In Lewis Carroll's story, Alice in Wonderland, how are Alice's adventures like a dream?

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booboosmoosh | High School Teacher | (Level 3) Educator Emeritus

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Alice in Wonderland, by Lewis Carroll, is an example of the "literary nonsense genre," and has been popular for many years, with children and adults.

It is easy to see why Alice's experiences might be perceived as a dream. Things take place underground that are impossible in the real world. The first example is that Alice meets a talking rabbit, dressed and holding a watch in his hand, concerned for being late.

…suddenly a White Rabbit with pink eyes ran close by her.

There was nothing so very remarkable in that; nor did Alice think it so very much out of the way to hear the Rabbit say to itself, “Oh dear! Oh dear! I shall be too late!” …when the Rabbit actually took a watch out of its waistcoat-pocket, and looked at it, and then hurried on, Alice started to her feet, for it flashed across her mind that she had never before seen a rabbit with either a waistcoat-pocket or a watch to take out of it...

Next Alice slides down the rabbit hole, something of an impossibility unless the rabbit is rather large, or Alice very small. Her comment in Chapter Two expresses the sense of her adventures:

“CURIOUSER AND CURIOUSER.”

Other dreamlike experiences include potions that make one large or small. Alice is able to talk to animals, like the mouse that goes swimming by. Alice again meets the White Rabbit, and is ordered around by him. She gets stuck in his house from a new potion, and the rabbit wants to burn her out. This, too, is dreamlike, but darker, more a nightmare. Alice escapes the White Rabbit and the other animals. The Caterpillar smoking the water pipe is also "the stuff that dreams are made of."

The baby that turns into a pig is quite imaginative, as is the famous Cheshire Cat.

“Please would you tell me,” said Alice, a little timidly, for she was not quite sure whether it was good manners for her to speak first, “why your cat grins like that?”

“It's a Cheshire cat,” said the Duchess, “and that's why."

Alice makes it into the garden. There, she sees playing cards painting! Some fear is introduced when Alice learns that if the Queen is aware of the decorating mistakes taking place in the garden, heads will be lopped off.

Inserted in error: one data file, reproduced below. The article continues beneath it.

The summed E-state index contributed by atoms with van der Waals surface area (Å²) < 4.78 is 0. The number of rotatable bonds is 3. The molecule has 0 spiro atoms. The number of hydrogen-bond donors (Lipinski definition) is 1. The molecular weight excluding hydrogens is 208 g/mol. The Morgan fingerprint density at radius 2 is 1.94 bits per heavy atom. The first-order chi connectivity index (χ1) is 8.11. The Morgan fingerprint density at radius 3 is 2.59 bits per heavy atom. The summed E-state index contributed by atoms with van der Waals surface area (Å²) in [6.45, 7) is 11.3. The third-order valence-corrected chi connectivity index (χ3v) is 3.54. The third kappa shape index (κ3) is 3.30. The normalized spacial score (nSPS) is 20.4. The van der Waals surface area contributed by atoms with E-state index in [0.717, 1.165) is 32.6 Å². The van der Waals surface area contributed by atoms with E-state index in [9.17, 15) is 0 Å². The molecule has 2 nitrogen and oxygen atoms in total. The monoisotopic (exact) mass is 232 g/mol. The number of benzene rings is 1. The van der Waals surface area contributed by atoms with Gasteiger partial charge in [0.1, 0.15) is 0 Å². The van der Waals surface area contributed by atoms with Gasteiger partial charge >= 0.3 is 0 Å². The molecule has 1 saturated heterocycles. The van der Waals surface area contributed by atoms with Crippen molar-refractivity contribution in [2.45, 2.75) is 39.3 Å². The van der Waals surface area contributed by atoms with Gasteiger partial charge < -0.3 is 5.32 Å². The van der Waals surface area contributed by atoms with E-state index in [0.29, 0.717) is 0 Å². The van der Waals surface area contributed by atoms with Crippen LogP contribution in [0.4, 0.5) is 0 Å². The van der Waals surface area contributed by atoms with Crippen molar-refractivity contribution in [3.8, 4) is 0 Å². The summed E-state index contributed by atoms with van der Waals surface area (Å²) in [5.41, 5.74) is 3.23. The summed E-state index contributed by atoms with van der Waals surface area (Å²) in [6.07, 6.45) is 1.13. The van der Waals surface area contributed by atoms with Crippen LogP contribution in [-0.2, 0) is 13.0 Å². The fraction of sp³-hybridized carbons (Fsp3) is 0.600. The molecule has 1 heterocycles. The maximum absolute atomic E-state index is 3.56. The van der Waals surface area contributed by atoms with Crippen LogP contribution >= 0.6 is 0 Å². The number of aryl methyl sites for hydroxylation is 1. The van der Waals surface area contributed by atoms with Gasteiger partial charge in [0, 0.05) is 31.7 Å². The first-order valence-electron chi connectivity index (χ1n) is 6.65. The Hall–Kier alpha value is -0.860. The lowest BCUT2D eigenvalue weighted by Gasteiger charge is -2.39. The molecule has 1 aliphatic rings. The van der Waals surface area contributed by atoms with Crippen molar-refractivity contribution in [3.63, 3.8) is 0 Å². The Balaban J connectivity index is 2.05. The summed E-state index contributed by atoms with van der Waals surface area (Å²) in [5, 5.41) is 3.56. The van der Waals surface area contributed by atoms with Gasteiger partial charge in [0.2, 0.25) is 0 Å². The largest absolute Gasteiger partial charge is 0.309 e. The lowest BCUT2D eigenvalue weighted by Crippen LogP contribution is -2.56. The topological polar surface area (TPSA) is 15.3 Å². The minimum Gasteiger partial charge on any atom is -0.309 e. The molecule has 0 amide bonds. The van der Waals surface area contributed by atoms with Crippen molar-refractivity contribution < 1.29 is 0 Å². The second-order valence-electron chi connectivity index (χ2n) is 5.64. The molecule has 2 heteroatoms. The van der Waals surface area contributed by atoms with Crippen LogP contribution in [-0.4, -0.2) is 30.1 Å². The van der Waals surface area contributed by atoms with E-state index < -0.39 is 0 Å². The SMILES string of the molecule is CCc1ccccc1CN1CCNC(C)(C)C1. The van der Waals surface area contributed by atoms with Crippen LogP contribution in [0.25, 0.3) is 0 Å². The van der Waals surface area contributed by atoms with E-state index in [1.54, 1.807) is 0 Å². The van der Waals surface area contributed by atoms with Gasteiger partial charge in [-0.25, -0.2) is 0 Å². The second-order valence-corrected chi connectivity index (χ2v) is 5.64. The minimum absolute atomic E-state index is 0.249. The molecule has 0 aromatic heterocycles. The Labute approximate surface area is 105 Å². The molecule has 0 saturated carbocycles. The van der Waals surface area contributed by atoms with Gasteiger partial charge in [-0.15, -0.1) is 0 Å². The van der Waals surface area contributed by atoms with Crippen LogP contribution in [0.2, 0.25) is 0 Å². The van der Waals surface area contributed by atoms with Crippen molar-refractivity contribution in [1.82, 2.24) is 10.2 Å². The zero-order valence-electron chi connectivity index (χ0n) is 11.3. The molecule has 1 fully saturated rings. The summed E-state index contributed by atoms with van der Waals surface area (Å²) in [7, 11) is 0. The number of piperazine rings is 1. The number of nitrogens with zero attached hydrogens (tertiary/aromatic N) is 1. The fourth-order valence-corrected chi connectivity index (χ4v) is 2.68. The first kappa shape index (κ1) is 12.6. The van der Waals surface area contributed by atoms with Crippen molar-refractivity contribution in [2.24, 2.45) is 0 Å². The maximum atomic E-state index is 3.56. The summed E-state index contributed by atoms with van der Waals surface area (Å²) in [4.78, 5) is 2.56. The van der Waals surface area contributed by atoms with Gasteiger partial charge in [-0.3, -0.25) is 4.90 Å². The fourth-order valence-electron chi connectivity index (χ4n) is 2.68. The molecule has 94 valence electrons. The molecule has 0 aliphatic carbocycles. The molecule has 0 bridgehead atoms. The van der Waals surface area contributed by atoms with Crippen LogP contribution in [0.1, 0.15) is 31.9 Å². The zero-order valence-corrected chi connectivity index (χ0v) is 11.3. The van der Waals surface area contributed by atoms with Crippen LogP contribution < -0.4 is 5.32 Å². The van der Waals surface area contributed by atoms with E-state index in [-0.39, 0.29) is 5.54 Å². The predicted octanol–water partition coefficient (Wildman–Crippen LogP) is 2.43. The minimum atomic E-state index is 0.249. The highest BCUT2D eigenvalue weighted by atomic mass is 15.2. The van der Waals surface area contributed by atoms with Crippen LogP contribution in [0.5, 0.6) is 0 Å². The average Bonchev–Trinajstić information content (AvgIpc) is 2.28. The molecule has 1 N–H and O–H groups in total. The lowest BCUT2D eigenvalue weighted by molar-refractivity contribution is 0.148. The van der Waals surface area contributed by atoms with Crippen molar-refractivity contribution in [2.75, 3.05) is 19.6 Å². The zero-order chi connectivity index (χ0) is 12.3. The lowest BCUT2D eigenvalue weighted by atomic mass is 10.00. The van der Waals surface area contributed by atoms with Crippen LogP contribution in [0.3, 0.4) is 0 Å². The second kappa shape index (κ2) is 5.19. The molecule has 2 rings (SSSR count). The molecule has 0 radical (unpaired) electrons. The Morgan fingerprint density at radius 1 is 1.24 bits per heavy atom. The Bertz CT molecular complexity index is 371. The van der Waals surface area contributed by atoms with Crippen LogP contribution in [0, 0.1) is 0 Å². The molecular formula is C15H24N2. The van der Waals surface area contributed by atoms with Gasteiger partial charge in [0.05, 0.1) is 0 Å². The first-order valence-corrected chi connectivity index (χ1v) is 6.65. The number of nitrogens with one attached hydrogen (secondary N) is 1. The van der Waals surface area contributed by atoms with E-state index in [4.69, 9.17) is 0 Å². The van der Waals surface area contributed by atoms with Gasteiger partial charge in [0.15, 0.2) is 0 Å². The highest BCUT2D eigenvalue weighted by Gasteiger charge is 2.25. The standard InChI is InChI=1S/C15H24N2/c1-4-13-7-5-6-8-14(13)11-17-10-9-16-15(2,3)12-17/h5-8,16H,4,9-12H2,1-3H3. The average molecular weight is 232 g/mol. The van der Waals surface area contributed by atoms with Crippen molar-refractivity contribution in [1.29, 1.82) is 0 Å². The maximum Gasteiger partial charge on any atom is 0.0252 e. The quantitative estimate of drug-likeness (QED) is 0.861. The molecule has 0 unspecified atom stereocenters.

The Queen invites Alice to play croquette, a very unusual and chaotic version:

The match is played with flamingos for mallets and hedgehogs for balls...

In the last part of the story, there is a trial where the Jack of Hearts is accused of stealing tarts. Many of those taking part in the trial are creatures that Alice has already met. Here there is a great deal more happening that makes Alice's adventures seem unreal and dreamlike. There is no logic present, and the "rules" followed "above ground" are not followed here. As the madness grows, so does Alice, as well has her attitude, and she starts to speak up, criticizing the mayhem. The Queen turns on Alice, who defies them all because they are only playing-cards, after all.

“Hold your tongue!” said the Queen, turning purple.

“I won't!” said Alice.

“Off with her head!” the Queen shouted at the top of her voice. Nobody moved.

“Who cares for you?” said Alice (she had grown to her full size by this time.) “You're nothing but a pack of cards!”

The cards fly through the air at her and Alice wakes up from what has been a dream.

All of these events give one the sense that Alice is having a dream, as well as the foreshadowing in the first chapter:

Alice was beginning to get very tired of sitting by her sister on the bank...

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